A week before the race, I had a nasty fall which meant I didn’t run all week. Even walking was hard. I couldn’t do any stretching or strength exercises. My morale took a massive hit as I didn’t know if I would be able to run the marathon at all. On the day of travelling to Hannover I was an anxious mess. But we arrived safely and it was nice to be with running friends, have fun, and do lots of eating and drinking. We did, however, accidentally end up doing loads of walking on Saturday (almost 27,000 steps!) which probably wasn’t ideal preparation. I did sleep well on Saturday night, though.

On marathon morning we were in a German hotel room so I didn’t have the facilities for my usual pre-race breakfast, which is something like crumpets with margarine and jam and a cup of tea, and maybe a banana. Instead, I had half a bread roll, orange juice, a few sips of Diet Coke, a banana (so one item was ticked off), and half a small Snickers bar. The bread roll was too chewy and I could barely swallow it. I had some stomach trouble (normal for me before a race) so I took two Imodium. I also took two paracetamol for my knee pain.

During

My knee hurt at first and I kept my pace slow – although, with hindsight, not slow enough. I then felt better and thought, hey, maybe I can get up to ideal marathon pace. However, I caught up the 4:15 pacer and overtook him, and then hung out not far ahead of him at around 9:15-9:30 pace for several miles, which felt steady and comfortable.

My pace started to drop at around mile 16. This was because of increasing pain and tingling in my left leg from a too-tight compression sock, and a lack of strength in my left knee and hip, as well as the bashed-knee pain. I also had painful cramp in a place that I’m not going to mention. I walked through a couple of the water stations. The 4:15 pacer sailed past me and I never saw him again.

And then it got worse. My left leg weakness and pain didn’t get so bad that I had to stop; but it did get so bad that I had to take more walk breaks. I also had pain in my right knee and IT band; and painful twinges in my left hip. My feet felt sore and it was hard to navigate any surface that wasn’t smooth pavement. This was around the time that I tripped on a drain cover and went flying – but landed on my feet. That gave me a shock, as you might imagine.

2019-04-08 16.53.19It became very difficult to start running again after taking walk breaks, but I managed it. I ran to the end and finished in 4:25:50. My quads were burning with pain. I cried when I finished. It was a bloody long walk to the medal, water, and other goodies at the end.

After

I was very glad to see my other half, S., at the end (he had just smashed out a 3:18 marathon – a 50-minute marathon PB for him). We had an alcohol-free beer and he came with me so I could collect my bag and get changed. We then joined our friends for lunch and revelled in our various running achievements. After feeling a little disappointed in my time and performance, I realised that it is no mean feat to finish a marathon and that I should feel proud of myself.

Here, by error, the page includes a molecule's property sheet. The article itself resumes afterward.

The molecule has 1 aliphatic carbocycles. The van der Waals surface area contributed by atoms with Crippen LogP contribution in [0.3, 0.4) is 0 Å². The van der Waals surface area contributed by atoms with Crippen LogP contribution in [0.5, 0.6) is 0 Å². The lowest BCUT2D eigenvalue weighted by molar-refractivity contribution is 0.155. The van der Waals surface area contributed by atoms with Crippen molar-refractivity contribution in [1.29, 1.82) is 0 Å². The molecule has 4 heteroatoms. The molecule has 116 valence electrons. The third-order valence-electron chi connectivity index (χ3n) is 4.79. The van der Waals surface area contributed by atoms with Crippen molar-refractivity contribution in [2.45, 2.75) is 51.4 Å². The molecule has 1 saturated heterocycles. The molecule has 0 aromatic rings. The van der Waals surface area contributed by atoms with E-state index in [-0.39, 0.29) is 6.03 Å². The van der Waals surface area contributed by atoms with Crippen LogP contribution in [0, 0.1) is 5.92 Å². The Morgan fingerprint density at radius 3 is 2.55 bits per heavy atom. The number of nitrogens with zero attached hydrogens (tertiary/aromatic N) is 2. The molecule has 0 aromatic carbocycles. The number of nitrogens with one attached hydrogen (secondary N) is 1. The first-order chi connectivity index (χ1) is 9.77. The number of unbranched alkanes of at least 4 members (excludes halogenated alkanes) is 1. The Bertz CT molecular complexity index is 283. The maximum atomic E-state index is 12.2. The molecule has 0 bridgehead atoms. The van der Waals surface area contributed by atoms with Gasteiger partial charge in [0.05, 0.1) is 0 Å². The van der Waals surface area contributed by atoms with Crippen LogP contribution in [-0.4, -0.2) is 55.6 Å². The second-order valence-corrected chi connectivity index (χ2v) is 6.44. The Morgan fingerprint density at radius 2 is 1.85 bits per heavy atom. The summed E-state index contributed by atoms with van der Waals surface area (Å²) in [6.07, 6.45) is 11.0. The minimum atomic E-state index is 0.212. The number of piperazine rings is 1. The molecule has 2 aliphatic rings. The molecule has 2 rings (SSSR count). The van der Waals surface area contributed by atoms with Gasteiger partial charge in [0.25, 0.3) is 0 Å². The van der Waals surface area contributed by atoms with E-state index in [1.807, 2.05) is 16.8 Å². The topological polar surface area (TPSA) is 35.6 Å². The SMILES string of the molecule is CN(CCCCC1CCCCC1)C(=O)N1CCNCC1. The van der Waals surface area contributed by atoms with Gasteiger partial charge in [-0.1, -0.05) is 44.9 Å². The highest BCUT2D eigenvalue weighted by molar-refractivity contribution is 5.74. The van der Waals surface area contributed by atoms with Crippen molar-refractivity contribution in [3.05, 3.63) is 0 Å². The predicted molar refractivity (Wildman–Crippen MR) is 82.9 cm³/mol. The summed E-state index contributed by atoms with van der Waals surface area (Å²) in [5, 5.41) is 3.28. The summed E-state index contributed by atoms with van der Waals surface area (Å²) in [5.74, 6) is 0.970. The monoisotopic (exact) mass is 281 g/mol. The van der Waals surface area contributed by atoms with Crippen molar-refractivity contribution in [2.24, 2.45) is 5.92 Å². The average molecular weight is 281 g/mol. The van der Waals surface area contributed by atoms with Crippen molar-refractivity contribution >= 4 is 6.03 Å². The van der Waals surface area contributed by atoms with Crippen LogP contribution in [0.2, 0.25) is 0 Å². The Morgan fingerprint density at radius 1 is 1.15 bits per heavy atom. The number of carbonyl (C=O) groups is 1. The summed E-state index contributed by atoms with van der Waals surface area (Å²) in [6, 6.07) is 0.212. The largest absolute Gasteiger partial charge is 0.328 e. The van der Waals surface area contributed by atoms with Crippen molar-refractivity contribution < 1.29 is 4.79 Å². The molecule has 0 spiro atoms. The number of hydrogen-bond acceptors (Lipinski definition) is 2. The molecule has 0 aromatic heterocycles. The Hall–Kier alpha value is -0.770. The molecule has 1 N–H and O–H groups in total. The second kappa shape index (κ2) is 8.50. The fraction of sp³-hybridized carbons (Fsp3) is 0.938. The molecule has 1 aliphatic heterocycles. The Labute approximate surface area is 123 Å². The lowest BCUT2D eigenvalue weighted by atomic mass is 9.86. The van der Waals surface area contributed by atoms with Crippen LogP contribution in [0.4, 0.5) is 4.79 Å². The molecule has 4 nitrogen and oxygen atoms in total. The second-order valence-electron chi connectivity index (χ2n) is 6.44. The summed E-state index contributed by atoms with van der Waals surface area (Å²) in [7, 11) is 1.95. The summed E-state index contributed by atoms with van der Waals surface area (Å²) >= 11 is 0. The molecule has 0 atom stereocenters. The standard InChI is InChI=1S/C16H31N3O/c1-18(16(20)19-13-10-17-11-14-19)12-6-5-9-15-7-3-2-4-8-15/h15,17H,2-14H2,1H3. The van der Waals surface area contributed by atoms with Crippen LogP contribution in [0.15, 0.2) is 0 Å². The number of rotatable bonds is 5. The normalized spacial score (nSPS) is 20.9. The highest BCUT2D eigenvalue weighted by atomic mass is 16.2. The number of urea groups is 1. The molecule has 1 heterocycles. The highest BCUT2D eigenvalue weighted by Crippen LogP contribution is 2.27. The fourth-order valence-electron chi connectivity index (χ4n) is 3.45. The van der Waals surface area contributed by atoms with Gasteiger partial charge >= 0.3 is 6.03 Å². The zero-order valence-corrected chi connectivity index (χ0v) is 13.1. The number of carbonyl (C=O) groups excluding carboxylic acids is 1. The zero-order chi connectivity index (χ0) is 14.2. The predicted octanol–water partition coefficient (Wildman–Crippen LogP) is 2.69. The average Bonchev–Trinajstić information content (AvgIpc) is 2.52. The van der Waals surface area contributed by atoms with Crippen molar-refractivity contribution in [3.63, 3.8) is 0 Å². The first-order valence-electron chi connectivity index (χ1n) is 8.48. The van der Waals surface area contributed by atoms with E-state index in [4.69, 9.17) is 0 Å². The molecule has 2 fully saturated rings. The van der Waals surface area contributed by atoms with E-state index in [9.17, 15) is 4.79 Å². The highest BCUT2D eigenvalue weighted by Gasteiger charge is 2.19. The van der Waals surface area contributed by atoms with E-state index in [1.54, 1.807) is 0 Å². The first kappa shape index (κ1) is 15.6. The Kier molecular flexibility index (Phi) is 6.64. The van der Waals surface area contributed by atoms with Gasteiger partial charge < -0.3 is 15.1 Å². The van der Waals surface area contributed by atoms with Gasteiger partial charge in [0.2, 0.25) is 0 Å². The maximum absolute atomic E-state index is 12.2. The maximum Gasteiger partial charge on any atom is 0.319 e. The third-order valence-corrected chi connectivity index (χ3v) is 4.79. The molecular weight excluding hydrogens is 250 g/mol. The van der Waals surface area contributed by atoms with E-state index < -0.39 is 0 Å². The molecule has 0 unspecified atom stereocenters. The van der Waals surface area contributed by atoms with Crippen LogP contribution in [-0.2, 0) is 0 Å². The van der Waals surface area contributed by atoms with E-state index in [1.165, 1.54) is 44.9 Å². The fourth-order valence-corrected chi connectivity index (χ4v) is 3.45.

10 things I learned:

  1. I should build up a strong base of at least 20-30 miles of weekly running for several months before starting a marathon training plan.
  2. My training should not include both a tempo and speed run in mid-week. I should alternate them each week.
  3. If I have to scale back my training because I am finding it too much, I should make sure to also adjust my goal. Don’t assume I will just be able to ‘wing it’ in the marathon. Identify a new realistic marathon pace and train for that.
  4. If I am feeling tired or stressed because of running or because of other areas in my life, adjust the training plan accordingly.
  5. Taking two Imodium before a race is a good idea.
  6. If I need to take painkillers before the run, also take some with me to take mid-way into the run.
  7. My gels and hydration strategy worked well.
  8. Stretching and strength work is important. It is also important to try not to fall over a week before a race.
  9. If I feel before a race that my compression sock is too tight – don’t ignore it and leave it on. Put on some other socks!
  10. Everything you hear about that last 10k is true. It is absolutely a test of how well you have trained and fuelled; how appropriately you have paced the previous 20 miles; and how effectively you can push through discomfort, possible pain, and mental demons.

Week 15/16: Best laid plans

After I last wrote, I did my third run of Week 15: a parkrun. It was a beautifully sunny Saturday morning, with light winds and dry ground. I wasn’t sure what pace I was going to run at. I ended up running the first mile by feel. I looked at the mile split on my watch. It was an 8:05 pace, so I carried on with that. It felt fairly hard, but not as if I was going all-out; and I kept a steady pace until the end. My official time was 25:05.

I had a busy but good Saturday afternoon and evening. I met up with old friends, went to the theatre, wandered around Covent Garden in the sun, and ate and drank lots. I didn’t get home that late, but I felt rough on Sunday morning. However, I told myself I needed to get out and do a six-mile run.

The weather was much worse than on Saturday – cold, cloudy and windy, and I felt underdressed in a short-sleeved top. The prospect of six miles around the park felt like too much, even though it was only a fraction of the distance of my long runs. I jogged through a small local park on the way to Bushy Park. When I got out of the gate, I ran down the pavement leading to the main road, and then – BAM! Fell over. My knees and hands slammed into the ground. I lay there, stunned, for a bit; then picked myself up. I decided to walk back home rather than complete the run. I tried jogging but my knee hurt.

2019-03-31 10.47.35Back at home, I assessed the damage. The biggest casualty was my left knee. I ripped a hole in my running tights. There was blood and bruising. I had also knocked my right hand, right knee, elbows, and right hip.

I spent the rest of the day feeling annoyed and sorry for myself. I still don’t know why I tripped – I’m guessing it was uneven pavement that I wasn’t paying attention to because I was tired. I iced my knees and put a dressing on the knee wound. Today, I can walk, although stairs are painful, and my left knee feels very sore and stiff.

And there are only six days until Hannover Marathon. It is frustrating to have put in so much work, only to possibly ruin it all because of something silly. These things happen, though, and I can’t do anything about it now except rest as much as I can, and see how I feel on the day. Onwards and upwards.